we really need to speak to Mr Chapman. Well, I'm not discussing


this because this is scaring me stupid. I'm only here to do a job,


I'm sorry. Right. We're not here to scare you. Unfortunately, we're not


going because we have a writ to be here. I'm not giving... What we're


asking you to do... I don't know why I'm even speaking to you.


we're asking you to do... Would you please go away and come back


another time? No. You've just told me you can contact Mr Chapman.


I didn't. Yes, you did. You'll have Lady's refusing to speak to us.


She's asking us to leave, we've refused because we've every right


to be here, and that's where it stands at the moment. So we'll see


what happens. Hopefully either the police or Mr Chapman will turn up.


After 20 minutes, he arrives. Chapman? Mr Grix. I'll show you


some ID. What are the cameras doing? They're just following us


around for the day. Lawrence makes some checks. He wants to know if


there's anything he can legitimately seize to help Joseph


Louie recover his cash. Mr Chapman says he's borderline bankrupt. If


somebody wants to make him bankrupt, he will be bankrupt. His business


is gone. Everything's gone, basically. The house is on the


market, the cars both belong to the lady inside, he's just gone off to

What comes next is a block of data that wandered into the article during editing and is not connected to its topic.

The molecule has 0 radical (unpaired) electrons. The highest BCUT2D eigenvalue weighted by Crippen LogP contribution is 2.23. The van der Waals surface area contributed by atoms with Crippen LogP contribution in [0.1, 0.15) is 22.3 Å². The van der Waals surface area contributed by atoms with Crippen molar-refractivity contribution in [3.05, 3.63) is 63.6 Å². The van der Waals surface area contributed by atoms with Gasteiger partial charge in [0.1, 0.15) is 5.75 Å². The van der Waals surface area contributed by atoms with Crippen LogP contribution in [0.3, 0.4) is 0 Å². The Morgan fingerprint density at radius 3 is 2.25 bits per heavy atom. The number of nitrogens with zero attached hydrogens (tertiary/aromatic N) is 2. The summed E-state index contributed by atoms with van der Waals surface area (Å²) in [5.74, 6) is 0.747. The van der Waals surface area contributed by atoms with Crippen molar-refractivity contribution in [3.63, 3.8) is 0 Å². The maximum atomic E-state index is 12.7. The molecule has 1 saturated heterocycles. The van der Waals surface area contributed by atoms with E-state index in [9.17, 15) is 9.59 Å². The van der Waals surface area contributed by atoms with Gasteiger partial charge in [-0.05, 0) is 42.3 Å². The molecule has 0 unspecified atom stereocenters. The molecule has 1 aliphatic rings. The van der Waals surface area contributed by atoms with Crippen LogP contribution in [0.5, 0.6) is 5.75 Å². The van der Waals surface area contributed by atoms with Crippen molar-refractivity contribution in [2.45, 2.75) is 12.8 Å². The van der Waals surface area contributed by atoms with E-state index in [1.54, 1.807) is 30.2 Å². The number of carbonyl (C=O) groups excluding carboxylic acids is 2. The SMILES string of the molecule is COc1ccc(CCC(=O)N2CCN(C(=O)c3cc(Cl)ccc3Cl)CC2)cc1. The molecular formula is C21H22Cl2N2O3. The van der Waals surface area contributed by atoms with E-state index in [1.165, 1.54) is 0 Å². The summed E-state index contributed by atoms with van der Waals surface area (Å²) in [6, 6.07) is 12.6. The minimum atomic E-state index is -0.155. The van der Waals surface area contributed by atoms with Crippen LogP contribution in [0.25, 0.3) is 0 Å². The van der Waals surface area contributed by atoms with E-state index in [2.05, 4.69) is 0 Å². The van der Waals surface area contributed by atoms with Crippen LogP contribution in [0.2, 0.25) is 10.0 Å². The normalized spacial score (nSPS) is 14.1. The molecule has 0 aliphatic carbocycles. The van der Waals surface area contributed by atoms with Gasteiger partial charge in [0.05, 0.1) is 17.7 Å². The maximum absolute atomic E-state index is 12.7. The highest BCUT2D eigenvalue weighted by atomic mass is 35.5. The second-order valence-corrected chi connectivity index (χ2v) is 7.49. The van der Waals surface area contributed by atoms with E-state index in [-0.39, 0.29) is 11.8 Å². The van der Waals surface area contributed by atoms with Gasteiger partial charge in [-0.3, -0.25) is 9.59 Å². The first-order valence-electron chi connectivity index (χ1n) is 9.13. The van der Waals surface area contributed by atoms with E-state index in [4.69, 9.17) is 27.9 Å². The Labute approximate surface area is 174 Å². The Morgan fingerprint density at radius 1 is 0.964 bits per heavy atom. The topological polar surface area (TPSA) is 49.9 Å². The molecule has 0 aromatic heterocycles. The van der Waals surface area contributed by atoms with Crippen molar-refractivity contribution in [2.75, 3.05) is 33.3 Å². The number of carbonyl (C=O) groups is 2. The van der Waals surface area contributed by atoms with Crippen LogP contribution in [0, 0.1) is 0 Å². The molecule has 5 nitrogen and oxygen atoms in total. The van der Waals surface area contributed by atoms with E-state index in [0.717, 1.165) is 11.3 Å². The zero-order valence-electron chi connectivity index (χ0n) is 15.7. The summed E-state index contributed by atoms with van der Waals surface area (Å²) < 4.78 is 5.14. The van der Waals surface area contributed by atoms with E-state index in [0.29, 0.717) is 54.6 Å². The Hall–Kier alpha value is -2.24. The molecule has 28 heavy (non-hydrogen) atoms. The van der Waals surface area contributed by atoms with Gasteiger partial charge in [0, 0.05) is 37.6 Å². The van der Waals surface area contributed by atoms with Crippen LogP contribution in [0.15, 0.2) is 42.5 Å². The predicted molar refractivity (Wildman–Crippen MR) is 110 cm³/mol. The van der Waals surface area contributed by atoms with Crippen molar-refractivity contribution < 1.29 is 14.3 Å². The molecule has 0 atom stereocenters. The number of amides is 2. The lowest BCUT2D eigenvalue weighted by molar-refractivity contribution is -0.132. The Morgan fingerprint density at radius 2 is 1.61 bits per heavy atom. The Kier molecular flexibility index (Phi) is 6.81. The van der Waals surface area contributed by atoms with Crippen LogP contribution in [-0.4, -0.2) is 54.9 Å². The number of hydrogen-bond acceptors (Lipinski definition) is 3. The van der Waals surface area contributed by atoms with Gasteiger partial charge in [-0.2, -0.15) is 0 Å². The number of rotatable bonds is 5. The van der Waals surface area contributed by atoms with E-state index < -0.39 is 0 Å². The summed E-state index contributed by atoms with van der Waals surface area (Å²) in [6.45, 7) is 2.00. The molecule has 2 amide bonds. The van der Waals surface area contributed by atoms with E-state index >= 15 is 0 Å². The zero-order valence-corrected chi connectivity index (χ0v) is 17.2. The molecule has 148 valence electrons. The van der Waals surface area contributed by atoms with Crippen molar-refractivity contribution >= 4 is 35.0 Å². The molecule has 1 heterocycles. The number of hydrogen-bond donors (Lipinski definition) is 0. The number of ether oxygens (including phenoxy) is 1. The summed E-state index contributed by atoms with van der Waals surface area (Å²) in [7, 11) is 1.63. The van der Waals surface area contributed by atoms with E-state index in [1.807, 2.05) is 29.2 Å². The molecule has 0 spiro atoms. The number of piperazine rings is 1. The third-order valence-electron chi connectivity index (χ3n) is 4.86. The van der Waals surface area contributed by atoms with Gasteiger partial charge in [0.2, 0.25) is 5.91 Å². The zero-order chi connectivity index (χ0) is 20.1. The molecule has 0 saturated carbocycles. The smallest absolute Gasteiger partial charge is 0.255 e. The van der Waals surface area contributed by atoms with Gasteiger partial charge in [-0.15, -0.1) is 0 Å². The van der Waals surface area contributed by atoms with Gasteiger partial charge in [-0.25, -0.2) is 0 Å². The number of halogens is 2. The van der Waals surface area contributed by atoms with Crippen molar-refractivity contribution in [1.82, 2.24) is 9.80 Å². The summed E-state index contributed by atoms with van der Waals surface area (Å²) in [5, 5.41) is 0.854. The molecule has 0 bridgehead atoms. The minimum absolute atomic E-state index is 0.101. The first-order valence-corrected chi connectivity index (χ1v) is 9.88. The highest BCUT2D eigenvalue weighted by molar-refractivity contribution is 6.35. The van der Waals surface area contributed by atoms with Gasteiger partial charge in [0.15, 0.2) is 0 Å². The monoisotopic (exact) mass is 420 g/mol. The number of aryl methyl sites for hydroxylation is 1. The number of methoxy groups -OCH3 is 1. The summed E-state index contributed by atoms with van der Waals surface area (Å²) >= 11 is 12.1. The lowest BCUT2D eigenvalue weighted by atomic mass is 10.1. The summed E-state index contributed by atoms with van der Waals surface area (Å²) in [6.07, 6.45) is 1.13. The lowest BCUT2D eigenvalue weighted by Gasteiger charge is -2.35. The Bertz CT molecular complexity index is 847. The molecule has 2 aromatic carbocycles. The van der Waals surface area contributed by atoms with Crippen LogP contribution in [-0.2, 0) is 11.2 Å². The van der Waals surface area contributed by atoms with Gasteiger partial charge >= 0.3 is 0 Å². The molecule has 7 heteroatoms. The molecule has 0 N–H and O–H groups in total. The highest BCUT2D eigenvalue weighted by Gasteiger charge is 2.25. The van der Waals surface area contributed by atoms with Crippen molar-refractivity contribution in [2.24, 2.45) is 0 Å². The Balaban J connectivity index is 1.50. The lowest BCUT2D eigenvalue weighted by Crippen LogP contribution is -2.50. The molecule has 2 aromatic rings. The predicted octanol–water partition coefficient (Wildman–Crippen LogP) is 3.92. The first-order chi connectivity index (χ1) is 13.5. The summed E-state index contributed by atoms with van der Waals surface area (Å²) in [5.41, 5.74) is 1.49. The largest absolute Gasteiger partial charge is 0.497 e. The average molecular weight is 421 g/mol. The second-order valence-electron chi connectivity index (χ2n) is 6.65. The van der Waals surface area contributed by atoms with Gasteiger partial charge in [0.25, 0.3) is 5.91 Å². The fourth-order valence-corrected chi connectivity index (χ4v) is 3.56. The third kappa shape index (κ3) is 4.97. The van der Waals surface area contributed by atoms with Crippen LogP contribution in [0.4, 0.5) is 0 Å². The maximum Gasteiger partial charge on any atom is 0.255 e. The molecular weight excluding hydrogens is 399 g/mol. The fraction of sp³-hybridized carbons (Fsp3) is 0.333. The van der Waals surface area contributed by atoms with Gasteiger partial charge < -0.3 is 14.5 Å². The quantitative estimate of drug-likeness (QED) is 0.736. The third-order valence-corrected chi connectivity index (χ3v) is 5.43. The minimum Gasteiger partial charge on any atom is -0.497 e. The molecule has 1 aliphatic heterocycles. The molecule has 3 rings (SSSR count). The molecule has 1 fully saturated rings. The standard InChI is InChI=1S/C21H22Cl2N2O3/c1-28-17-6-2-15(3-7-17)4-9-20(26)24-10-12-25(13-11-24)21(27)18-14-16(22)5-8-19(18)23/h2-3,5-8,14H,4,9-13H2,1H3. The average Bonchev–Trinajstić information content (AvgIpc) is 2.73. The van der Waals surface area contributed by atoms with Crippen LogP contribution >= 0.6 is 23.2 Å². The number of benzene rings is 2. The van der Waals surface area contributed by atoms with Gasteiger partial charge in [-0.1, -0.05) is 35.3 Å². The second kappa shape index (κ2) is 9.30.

get proof of that now. On the face of it, he actually seems quite


genuine. But we do take that with a pinch of salt, we don't take


anything for granted. In the end, it turns out that Mr


Chapman's cleaner is also his partner. But as most seizable


assets seem to be hers, it's not a good day for the repo men. Across


the bay, in view of their luxurious pad, Joseph will just have to wait


for his money. I can see my business partner's palace, where


he's living in luxury and I'm struggling. But I will see my money


regardless. I will. After the bailiffs' visit, the


builder whose car was clamped has been paying his debt in monthly


instalments. Martin Chapel got his money back and his gardening


business is blooming. But, as for Joseph, he's still waiting. His


former business partner, Mr Chapman, has subsequently been declared


bankrupt. And, if nothing else, Joseph has learned an unfortunate


lesson. Don't be a me, don't be so stupid and trusting. But at the


same time, I hope I don't have to change. It has got to be trust


somehow, but not too trusting. Finally tonight, the humble


hedgehog. A couple of facts for you, they are immune to adder venom, and